Just fondue it: Pairing Champagne & sparkling wine with cheese

Photo credit: Direct Matin

One of the cheesiest holidays of the year (both literally and sometimes, figuratively) is New Year’s Eve. Whether you choose to go big or spend a quiet night at home, however, celebrating with cheese is always a Do.

Given Haystack Mountain’s high-altitude location, we like to get all retro and break out the fondue pot or racler (a scraper used to make the dish raclette; more on that in a moment). There are few dishes that better embody the essence of an Alpine winter than these Swiss specialties, and because they’re traditionally consumed in a communal manner, they’re ideal for entertaining or a party of two. They’re also ridiculously easy to make, as long as you have a few essential pieces of kitchen equipment (if the ‘70s left you devoid of a fondue pot, use a double-boiler, instead).

Fondue is traditionally enhanced with a splash of kirsch (clear cherry brandy) or dry white wine and a cut clove of garlic, heated over an open flame in a caquelon, or pot. Depending upon the region, the cheeses vary, but it’s always a combination of Alpine styles such as Gruyère and Vacherin- we like to substitute our Sunlight and Wall Street Gold. To make fondue more of an, ahem, balanced meal, add cubes of cured meat and sliced apples or pickled vegetables to the hunks of bread used for dipping into the cheese.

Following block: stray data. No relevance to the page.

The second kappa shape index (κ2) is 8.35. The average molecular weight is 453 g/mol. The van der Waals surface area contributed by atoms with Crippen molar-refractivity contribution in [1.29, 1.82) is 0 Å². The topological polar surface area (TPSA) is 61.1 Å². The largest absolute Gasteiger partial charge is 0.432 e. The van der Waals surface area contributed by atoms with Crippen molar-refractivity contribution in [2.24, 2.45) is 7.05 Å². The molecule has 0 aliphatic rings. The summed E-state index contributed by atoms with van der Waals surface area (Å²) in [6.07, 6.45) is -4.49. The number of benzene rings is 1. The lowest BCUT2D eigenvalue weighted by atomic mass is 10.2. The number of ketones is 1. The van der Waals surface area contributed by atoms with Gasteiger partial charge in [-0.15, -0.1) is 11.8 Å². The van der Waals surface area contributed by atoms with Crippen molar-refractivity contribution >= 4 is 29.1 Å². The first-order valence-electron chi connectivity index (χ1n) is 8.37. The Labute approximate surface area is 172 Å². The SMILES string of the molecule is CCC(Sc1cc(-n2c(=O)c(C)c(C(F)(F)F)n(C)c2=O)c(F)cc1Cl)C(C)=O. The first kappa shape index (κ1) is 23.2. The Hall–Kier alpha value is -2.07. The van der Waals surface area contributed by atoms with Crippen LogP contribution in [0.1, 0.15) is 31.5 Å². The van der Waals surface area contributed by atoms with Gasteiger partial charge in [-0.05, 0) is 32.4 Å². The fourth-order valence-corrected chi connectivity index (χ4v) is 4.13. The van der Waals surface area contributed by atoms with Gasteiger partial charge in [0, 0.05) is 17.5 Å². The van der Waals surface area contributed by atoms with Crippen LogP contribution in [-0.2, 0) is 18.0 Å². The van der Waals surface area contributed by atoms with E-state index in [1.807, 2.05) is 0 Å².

Photo credit: ZSG

Raclette hails from the canton of Valais, where the cheese of the same name is produced. The dish is made by propping a half-wheel of cheese before an open fire; once its surface blisters, the molten bits scraped into a bowl filled with chunks of boiled potatoes; pickled onions, cornichons and air-dried beef are served on the side. It’s one of the most rustic, satisfying dishes I can think of, made even better when consumed after a daylong snow sesh.